NEWARK, NJ — The City Council gave its final approval Wednesday to revise the application used to apply for handicapped parking spaces.
The need for revision came to light after council members raised discussion that many residents voiced heavy inconveniences caused by the requirement of multiple notarized physician's forms on the application.
The new revision requires one physician's form. The municipal council will no longer be required to approve the applications. Approval is contingent on the approval of the Department of Engineering’s Manager of the Division of Traffic and Signals.
Application fees were also increased. Each application fee was increased from $50 to $75 made payable to the City of Newark, Department of Engineering, Division of Traffic and Signals.
City residents must renew applications on an annual basis up to 120 days prior to expiration. Applications submitted within 90 days of expiration will be treated as a new application.
Renewal applications doubled in cost to $50, as well as the cost to replace lost permits.
The revision also assigns handicapped parking spaces on a first-come, first-serve basis.
The measure to update and revising the ordinance was introduced by East Ward Councilman Augusto Amador and co-sponsored by North Ward Councilman Anibal Ramos Jr.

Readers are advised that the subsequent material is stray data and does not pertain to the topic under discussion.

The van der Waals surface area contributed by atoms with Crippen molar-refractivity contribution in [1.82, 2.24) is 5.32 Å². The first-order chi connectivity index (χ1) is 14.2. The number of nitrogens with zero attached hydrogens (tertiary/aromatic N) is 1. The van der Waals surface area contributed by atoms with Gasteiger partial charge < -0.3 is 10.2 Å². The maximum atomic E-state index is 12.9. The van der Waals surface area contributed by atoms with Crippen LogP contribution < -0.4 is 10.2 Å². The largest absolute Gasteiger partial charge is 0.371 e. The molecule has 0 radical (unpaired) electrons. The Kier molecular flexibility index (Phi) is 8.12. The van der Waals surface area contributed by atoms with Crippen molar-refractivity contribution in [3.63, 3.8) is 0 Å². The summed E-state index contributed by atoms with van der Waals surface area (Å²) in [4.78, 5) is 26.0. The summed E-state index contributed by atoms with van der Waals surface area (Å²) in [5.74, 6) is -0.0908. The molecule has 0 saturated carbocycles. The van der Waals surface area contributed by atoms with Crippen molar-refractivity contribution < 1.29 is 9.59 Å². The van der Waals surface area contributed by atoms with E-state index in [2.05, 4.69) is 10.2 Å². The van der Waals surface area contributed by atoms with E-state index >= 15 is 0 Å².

"I think the intention of the original ordinance was never intended to place any kind of hardship," Ramos said. "I think once you start implementing these ordinances you run into situations where you do recognize that some of the provisions may actually be very difficult for the residents or City to meet."
Ramos said the revision eliminates the need for notarized doctor's assessment but does require that the doctor attest to the disability under the penalty of perjury which should discourage any potential fraudulent applications.
"The idea is not to create a hardship for those residents who are disabled and need access to handicap parking, but to create a process that discourages those who are not disabled from accessing handicap parking," Ramos said.
Amador said the revised ordinance was a "good compromise that creates a tough standard" to ensure disabled residents have access to handicapped parking while prohibiting abuse from those who are not disabled.
Central Ward Councilwoman LaMonica McIver voiced her support for the revision throughout the process.
"I’m very excited about us being able to hear residents voice their opinions with the amendments that we have put forth in the beginning of this year and going back to doing this," McIver said Wednesday. "This will eliminate a lot of hardship for residents who are handicapped who need handicapped parking who just could not get their handicapped parking with the rules that we had put in place."